Skip to main content

Trinity College Dublin, The University of Dublin

Trinity Menu Trinity Search



You are here Undergraduate > Module Outlines > Junior Sophister > Race, Ethnicity and Identity

Module Details for SOU33021 Race Ethnicity and Identity (Part 1 MT)


Module Code

SOU33021


ECTS weighting

5 ECTS

Semester/term taught

Michaelmas Term

Learning Objectives
  • Develop foundational knowledge on the concepts of race and ethnicity and how they differ.
  • Understand how race and ethnicity influence identity formation.
  • Understand how racism operates at interpersonal and structural levels in society.
  • Develop and be able to articulate a well-informed argument about race, ethnicity and identity in written and spoken format.
  • Understand what it means to be raced, that all human groups are raced and be able to see how your race influences your identity.


Module Content

The module explores how race, ethnicity and identity are constructed and how these concepts affect the modern world. It will provide students with an overview of various approaches to understanding the concept and origins of the notion of 'race'. It will also examine the processes of racialisation, group identification and categorisation. Students will learn about counter-narratives and how to analyse media representations of race and ethnicity and situate race and ethnicity within social, political and economic processes.

Race activists say it’s not enough to be a non-racist, you have to also be antiracist. What does this mean for us today and how are these positions different? The tutorials in this module will address this contemporary debate by examining why the notion of race is problematic, and if it is possible to imagine a space 'beyond race'. We will touch on the idea of whiteness, racism, xenophobia, anti-Traveller and Roma racism, islamophobia and Afrophobia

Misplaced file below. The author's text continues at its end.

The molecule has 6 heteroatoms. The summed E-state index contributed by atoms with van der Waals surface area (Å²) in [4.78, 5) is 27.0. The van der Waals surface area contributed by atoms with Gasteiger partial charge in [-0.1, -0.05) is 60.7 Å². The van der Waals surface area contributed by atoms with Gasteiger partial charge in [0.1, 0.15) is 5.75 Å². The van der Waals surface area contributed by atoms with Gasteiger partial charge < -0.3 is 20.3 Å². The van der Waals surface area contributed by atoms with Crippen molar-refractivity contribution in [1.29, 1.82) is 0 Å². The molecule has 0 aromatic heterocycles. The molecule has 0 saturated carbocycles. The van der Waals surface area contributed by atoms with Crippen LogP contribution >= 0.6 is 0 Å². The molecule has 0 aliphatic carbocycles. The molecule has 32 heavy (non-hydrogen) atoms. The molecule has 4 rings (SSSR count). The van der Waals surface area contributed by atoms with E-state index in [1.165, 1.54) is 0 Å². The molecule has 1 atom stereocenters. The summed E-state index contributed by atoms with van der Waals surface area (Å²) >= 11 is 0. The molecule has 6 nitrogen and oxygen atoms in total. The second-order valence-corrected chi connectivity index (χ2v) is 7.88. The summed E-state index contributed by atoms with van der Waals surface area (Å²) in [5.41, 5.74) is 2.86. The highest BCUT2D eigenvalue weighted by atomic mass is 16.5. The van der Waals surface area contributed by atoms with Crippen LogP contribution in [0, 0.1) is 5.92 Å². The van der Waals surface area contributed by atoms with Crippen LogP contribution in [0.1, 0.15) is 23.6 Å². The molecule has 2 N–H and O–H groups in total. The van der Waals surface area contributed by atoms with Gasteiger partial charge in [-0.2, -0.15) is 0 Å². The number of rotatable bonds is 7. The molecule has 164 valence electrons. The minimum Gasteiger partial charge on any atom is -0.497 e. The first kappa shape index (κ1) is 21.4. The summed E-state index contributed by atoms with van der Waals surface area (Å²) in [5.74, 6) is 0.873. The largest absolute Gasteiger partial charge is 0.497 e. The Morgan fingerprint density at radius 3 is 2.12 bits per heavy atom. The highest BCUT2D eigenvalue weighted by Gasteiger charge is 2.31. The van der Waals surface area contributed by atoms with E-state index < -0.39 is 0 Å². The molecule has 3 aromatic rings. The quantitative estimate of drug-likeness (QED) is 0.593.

Recommended Reading List

Students are required to do at least one reading for the lecture and one for the tutorial. You are also expected to read around the topic – both from the list of recommended readings and on media stories on issues of race and immigration. The following resources will be extensively used.

Back, Les and John Solomos (eds.) (2008). Theories of Race and Racism. London: Routledge.
Delgado, R. & Stefancic, J. (2012). Critical race theory: An introduction. New York: New York University Press. 
Fanning B, (2009). New Guests of the Irish Nation. Irish Academics Press
Fanning B.(2012). Racism and Social Change in the Republic of Ireland, Manchester University Press.
Lentin, Ronit and Robbie McVeigh. 2006. After Optimism? Ireland, Racism and Globalisation. Metro Eireann Publications
Omi, M. and Winant, H. (2014) Racial formation in the United States. New York:
Robin DiAngelo, (2018). White Fragility: Why It's So Hard for White People to Talk About Racism. Beacon press


Assessment Details

Assessment for the module in Semester 1 is based on an essay of 2,500 words. Students are expected to follow the style guidelines in the student handbook.